Surface patterning of carbon nanotubes can enhance their penetration through a phospholipid bilayer

ACS Nano. 2011 Feb 22;5(2):1141-6. doi: 10.1021/nn102763b. Epub 2011 Jan 5.


Nanotube patterning may occur naturally upon the spontaneous self-assembly of biomolecules onto the surface of single-walled carbon nanotubes (SWNTs). It results in periodically alternating bands of surface properties, ranging from relatively hydrophilic to hydrophobic, along the axis of the nanotube. Single-chain mean field (SCMF) theory has been used to estimate the free energy of systems in which a surface patterned nanotube penetrates a phospholipid bilayer. In contrast to unpatterned nanotubes with uniform surface properties, certain patterned nanotubes have been identified that display a relatively low and approximately constant system free energy (<±10 kT) as the nanotube traverses through the bilayer. These observations support the hypothesis that the spontaneous self-assembly of biomolecules on the surface of SWNTs may facilitate nanotube transduction through cell membranes.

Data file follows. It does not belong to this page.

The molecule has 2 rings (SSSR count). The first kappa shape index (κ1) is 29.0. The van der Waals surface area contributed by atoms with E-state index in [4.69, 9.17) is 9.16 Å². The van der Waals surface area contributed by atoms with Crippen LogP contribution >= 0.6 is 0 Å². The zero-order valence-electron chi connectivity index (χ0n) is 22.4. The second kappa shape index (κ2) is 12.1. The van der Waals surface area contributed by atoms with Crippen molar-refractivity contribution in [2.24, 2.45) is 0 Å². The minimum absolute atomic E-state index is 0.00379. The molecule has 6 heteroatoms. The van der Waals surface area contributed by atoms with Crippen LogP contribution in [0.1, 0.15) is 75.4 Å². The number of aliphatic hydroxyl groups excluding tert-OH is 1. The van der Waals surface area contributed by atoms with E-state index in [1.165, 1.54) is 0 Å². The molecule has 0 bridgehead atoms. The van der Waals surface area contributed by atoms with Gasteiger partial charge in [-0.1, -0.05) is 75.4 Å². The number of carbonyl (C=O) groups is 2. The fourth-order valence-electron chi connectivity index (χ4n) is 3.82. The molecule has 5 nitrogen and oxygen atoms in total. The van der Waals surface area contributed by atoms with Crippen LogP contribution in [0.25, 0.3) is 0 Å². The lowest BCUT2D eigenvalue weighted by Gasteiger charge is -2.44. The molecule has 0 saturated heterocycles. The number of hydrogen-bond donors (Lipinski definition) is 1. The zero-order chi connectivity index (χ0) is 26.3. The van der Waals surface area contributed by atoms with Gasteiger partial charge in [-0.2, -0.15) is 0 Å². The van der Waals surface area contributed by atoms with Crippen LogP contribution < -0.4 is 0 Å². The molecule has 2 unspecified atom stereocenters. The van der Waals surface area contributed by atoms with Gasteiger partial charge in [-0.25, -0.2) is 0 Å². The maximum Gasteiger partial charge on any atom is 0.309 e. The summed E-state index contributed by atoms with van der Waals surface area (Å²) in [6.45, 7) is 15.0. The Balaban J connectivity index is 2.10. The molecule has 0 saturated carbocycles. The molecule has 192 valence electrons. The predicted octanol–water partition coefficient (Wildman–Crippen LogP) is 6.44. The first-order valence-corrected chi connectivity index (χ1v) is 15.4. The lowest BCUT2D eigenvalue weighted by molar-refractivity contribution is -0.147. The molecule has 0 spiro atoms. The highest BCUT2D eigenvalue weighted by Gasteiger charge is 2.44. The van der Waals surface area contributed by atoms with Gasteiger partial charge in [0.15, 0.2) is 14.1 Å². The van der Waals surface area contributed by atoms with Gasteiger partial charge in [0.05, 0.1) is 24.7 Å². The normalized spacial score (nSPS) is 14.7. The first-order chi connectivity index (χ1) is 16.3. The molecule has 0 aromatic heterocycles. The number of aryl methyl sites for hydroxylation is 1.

Publication types

  • Research Support, Non-U.S. Gov't

MeSH terms

  • Lipid Bilayers / metabolism*
  • Nanotechnology / methods*
  • Nanotubes, Carbon / chemistry*
  • Phospholipids / metabolism*
  • Surface Properties
  • Thermodynamics


  • Lipid Bilayers
  • Nanotubes, Carbon
  • Phospholipids